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6 Min. Read

Cash vs. Accrual Accounting: What’s the Difference?

cash vs. accrual accounting

There’s more to accounting than keeping a record of your transactions! Accounting provides a snapshot of your business’ assets and liabilities. It also allows you to budget, plan, make important financial decisions, and assess the overall performance of your company.

But the decision isn’t so cut and dry! There are two primary accounting methods: cash basis accounting and accrual basis accounting. So, how do you know which one works best for your business?

In this article, we’re going to be taking a look at the difference between cash and accrual accounting. We’ll cover the benefits and disadvantages of the two methods, and by the end of this article, you should have a clearer picture of whether cash or accrual accounting best suits your needs.

NOTE: FreshBooks Support team members are not certified income tax or accounting professionals and cannot provide advice in these areas, outside of supporting questions about FreshBooks. If you need income tax advice please contact an accountant in your area.

The Cash Method

With cash basis accounting, income and expenses are recorded as they are paid. This means that you only account for them when cash is received—i.e., the moment cash arrives in your hands (or your bank account)—and you only account for outgoing funds once you make payments. Any unsettled invoices or unpaid bills are not recorded until they are completed.

So, for example, if you invoice a client for $500 in February 2019 but they don’t pay you until June 2019, the revenue is recorded under June, not February.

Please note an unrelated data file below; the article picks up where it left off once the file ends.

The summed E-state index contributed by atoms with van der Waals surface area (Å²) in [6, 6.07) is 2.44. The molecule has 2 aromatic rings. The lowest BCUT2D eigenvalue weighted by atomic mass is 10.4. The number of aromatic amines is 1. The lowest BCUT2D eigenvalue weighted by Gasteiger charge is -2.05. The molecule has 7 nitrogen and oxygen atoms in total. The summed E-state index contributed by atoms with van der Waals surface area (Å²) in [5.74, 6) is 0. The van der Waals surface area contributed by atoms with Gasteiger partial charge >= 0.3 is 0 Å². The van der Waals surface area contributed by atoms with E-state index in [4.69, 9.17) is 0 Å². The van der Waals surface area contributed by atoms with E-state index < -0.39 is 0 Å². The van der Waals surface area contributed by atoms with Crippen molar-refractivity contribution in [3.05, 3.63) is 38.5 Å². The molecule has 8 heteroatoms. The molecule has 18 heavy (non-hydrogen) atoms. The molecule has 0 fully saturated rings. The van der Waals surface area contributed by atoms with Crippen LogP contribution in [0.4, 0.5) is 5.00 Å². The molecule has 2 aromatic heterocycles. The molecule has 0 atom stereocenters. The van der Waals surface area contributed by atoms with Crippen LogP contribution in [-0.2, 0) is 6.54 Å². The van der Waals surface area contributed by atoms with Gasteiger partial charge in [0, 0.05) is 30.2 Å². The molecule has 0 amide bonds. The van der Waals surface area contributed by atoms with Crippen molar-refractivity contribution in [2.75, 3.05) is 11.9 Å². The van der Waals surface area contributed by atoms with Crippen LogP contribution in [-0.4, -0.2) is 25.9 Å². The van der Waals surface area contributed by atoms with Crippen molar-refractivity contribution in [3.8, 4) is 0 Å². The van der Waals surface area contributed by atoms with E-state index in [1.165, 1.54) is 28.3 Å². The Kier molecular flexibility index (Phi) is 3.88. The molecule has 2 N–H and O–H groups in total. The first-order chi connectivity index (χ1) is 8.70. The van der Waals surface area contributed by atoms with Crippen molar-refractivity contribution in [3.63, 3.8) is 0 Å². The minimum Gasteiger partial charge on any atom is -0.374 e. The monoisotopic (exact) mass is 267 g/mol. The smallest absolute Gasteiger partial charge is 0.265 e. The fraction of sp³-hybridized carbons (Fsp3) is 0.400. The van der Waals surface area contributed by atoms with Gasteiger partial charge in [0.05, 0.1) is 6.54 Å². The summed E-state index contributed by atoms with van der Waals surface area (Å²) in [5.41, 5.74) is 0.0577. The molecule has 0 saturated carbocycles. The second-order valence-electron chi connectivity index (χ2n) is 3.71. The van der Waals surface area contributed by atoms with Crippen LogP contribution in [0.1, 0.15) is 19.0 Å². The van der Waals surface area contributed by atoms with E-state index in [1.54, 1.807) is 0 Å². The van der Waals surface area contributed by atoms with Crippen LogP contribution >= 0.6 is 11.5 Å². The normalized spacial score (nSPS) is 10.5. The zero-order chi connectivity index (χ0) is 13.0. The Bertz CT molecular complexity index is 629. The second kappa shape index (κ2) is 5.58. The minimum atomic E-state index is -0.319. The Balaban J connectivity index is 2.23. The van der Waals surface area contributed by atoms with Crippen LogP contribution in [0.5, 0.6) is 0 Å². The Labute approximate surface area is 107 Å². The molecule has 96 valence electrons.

Because it’s a pretty simple and straightforward method of accounting, cash accounting is preferred by small business owners and those tracking their personal finances. However, as per the Internal Revenue Service (IRS), businesses that “produce, purchase or sell merchandise” are required to keep an inventory and use accrual basis accounting to record sales and purchases of merchandise (i.e., not cash basis accounting).

Pros of Using Cash Accounting

  • It’s simple and easy. The cash method is pretty straightforward, as there is no need to keep track of things like accounts receivables and accounts payables. Just like in tracking your personal financial records, cash accounting is as easy as listing revenue and expenses as you receive/spend them.
  • It doesn’t put a huge dent in your income tax expense. With cash accounting, you only have to pay taxes on revenue received within a particular month. This means that you don’t have to pay taxes for any delayed revenues, generating better cash flow for your company.
  • It gives you a daily record of your business’ financial status. Cash basis accounting gives you a day-to-day snapshot of where you’re at financially.

Cons of Using Cash Accounting

  • Cash basis accounting leaves you with no record of accounts payable and receivables. Without a record of what you’re owed and what you owe, you don’t have the complete picture of your financial status. For example, if you have yet to pay your bills for the month, cash basis accounting could lead you to believe that you have more money than you actually do.